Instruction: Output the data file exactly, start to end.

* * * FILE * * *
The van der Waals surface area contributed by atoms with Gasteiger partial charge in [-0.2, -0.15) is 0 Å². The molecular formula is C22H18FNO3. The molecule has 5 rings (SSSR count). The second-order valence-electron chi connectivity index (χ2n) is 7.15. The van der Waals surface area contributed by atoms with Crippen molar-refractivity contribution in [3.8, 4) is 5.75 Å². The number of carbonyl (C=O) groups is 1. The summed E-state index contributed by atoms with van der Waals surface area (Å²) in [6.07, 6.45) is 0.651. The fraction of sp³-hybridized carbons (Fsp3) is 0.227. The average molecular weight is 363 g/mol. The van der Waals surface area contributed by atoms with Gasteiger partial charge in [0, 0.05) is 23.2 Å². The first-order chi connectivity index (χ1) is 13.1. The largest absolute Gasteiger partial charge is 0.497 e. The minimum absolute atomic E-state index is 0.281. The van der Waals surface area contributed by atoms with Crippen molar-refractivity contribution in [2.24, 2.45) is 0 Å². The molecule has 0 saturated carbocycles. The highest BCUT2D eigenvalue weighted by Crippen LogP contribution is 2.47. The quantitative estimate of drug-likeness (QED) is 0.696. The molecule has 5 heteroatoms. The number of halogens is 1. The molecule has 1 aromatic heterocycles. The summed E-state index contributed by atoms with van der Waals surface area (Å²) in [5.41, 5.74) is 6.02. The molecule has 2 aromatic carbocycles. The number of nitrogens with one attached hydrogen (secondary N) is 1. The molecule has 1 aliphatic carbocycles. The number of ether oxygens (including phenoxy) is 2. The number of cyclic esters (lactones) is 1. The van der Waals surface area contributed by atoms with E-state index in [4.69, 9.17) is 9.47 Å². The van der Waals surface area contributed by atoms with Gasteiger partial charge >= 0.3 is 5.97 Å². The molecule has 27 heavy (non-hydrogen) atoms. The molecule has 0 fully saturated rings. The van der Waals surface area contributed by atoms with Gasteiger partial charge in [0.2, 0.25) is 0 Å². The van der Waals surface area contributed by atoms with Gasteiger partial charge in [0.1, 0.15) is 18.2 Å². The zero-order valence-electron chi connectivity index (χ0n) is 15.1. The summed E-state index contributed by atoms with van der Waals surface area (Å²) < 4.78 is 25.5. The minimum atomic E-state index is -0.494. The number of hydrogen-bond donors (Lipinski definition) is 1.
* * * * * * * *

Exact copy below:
The van der Waals surface area contributed by atoms with Gasteiger partial charge in [-0.2, -0.15) is 0 Å². The molecular formula is C22H18FNO3. The molecule has 5 rings (SSSR count). The second-order valence-electron chi connectivity index (χ2n) is 7.15. The van der Waals surface area contributed by atoms with Crippen molar-refractivity contribution in [3.8, 4) is 5.75 Å². The number of carbonyl (C=O) groups is 1. The summed E-state index contributed by atoms with van der Waals surface area (Å²) in [6.07, 6.45) is 0.651. The fraction of sp³-hybridized carbons (Fsp3) is 0.227. The average molecular weight is 363 g/mol. The van der Waals surface area contributed by atoms with Gasteiger partial charge in [0, 0.05) is 23.2 Å². The first-order chi connectivity index (χ1) is 13.1. The largest absolute Gasteiger partial charge is 0.497 e. The minimum absolute atomic E-state index is 0.281. The van der Waals surface area contributed by atoms with Crippen molar-refractivity contribution in [2.24, 2.45) is 0 Å². The molecule has 0 saturated carbocycles. The highest BCUT2D eigenvalue weighted by Crippen LogP contribution is 2.47. The quantitative estimate of drug-likeness (QED) is 0.696. The molecule has 5 heteroatoms. The number of halogens is 1. The molecule has 1 aromatic heterocycles. The summed E-state index contributed by atoms with van der Waals surface area (Å²) in [5.41, 5.74) is 6.02. The molecule has 2 aromatic carbocycles. The number of nitrogens with one attached hydrogen (secondary N) is 1. The molecule has 1 aliphatic carbocycles. The number of ether oxygens (including phenoxy) is 2. The number of cyclic esters (lactones) is 1. The van der Waals surface area contributed by atoms with E-state index in [4.69, 9.17) is 9.47 Å². The van der Waals surface area contributed by atoms with Gasteiger partial charge >= 0.3 is 5.97 Å². The molecule has 27 heavy (non-hydrogen) atoms. The molecule has 0 fully saturated rings. The van der Waals surface area contributed by atoms with Gasteiger partial charge in [0.2, 0.25) is 0 Å². The van der Waals surface area contributed by atoms with Gasteiger partial charge in [0.1, 0.15) is 18.2 Å². The zero-order valence-electron chi connectivity index (χ0n) is 15.1. The summed E-state index contributed by atoms with van der Waals surface area (Å²) < 4.78 is 25.5. The minimum atomic E-state index is -0.494. The number of hydrogen-bond donors (Lipinski definition) is 1.